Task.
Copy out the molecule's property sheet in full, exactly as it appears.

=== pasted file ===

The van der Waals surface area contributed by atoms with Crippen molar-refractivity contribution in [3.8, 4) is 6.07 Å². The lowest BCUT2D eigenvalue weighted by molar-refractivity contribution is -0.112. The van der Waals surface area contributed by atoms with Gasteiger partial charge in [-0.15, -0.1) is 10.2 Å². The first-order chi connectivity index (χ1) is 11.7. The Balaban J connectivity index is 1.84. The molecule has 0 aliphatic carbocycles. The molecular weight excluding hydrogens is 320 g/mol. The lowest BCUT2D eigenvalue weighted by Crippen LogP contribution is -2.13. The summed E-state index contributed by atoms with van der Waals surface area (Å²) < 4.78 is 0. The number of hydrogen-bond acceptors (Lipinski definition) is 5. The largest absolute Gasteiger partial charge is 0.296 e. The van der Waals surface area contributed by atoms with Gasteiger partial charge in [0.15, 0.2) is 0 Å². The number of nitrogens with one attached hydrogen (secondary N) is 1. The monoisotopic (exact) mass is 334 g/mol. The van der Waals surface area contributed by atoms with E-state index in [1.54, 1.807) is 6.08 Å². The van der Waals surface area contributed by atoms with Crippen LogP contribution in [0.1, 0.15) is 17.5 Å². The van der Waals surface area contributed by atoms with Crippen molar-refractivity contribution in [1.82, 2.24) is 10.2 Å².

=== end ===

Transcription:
The van der Waals surface area contributed by atoms with Crippen molar-refractivity contribution in [3.8, 4) is 6.07 Å². The lowest BCUT2D eigenvalue weighted by molar-refractivity contribution is -0.112. The van der Waals surface area contributed by atoms with Gasteiger partial charge in [-0.15, -0.1) is 10.2 Å². The first-order chi connectivity index (χ1) is 11.7. The Balaban J connectivity index is 1.84. The molecule has 0 aliphatic carbocycles. The molecular weight excluding hydrogens is 320 g/mol. The lowest BCUT2D eigenvalue weighted by Crippen LogP contribution is -2.13. The summed E-state index contributed by atoms with van der Waals surface area (Å²) < 4.78 is 0. The number of hydrogen-bond acceptors (Lipinski definition) is 5. The largest absolute Gasteiger partial charge is 0.296 e. The van der Waals surface area contributed by atoms with Gasteiger partial charge in [0.15, 0.2) is 0 Å². The number of nitrogens with one attached hydrogen (secondary N) is 1. The monoisotopic (exact) mass is 334 g/mol. The van der Waals surface area contributed by atoms with E-state index in [1.54, 1.807) is 6.08 Å². The van der Waals surface area contributed by atoms with Crippen LogP contribution in [0.1, 0.15) is 17.5 Å². The van der Waals surface area contributed by atoms with Crippen molar-refractivity contribution in [1.82, 2.24) is 10.2 Å².